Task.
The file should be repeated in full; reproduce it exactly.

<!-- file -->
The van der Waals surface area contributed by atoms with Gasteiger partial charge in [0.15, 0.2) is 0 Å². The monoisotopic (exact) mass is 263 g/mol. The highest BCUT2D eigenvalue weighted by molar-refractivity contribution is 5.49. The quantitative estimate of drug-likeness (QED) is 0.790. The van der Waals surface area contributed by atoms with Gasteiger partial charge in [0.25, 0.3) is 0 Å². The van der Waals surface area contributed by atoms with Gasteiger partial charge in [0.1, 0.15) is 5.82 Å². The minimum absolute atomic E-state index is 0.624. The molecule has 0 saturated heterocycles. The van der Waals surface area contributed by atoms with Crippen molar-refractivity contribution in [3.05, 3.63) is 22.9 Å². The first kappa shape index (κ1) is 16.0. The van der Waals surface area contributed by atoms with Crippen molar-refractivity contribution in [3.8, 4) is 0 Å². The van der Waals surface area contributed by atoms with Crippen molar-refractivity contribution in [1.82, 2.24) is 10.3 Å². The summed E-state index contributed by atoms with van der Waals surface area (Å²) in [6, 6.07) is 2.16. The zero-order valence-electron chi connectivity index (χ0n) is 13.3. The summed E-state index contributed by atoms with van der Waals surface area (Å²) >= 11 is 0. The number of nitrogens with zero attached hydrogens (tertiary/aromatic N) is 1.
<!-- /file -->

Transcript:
The van der Waals surface area contributed by atoms with Gasteiger partial charge in [0.15, 0.2) is 0 Å². The monoisotopic (exact) mass is 263 g/mol. The highest BCUT2D eigenvalue weighted by molar-refractivity contribution is 5.49. The quantitative estimate of drug-likeness (QED) is 0.790. The van der Waals surface area contributed by atoms with Gasteiger partial charge in [0.25, 0.3) is 0 Å². The van der Waals surface area contributed by atoms with Gasteiger partial charge in [0.1, 0.15) is 5.82 Å². The minimum absolute atomic E-state index is 0.624. The molecule has 0 saturated heterocycles. The van der Waals surface area contributed by atoms with Crippen molar-refractivity contribution in [3.05, 3.63) is 22.9 Å². The first kappa shape index (κ1) is 16.0. The van der Waals surface area contributed by atoms with Crippen molar-refractivity contribution in [3.8, 4) is 0 Å². The van der Waals surface area contributed by atoms with Crippen molar-refractivity contribution in [1.82, 2.24) is 10.3 Å². The summed E-state index contributed by atoms with van der Waals surface area (Å²) in [6, 6.07) is 2.16. The zero-order valence-electron chi connectivity index (χ0n) is 13.3. The summed E-state index contributed by atoms with van der Waals surface area (Å²) >= 11 is 0. The number of nitrogens with zero attached hydrogens (tertiary/aromatic N) is 1.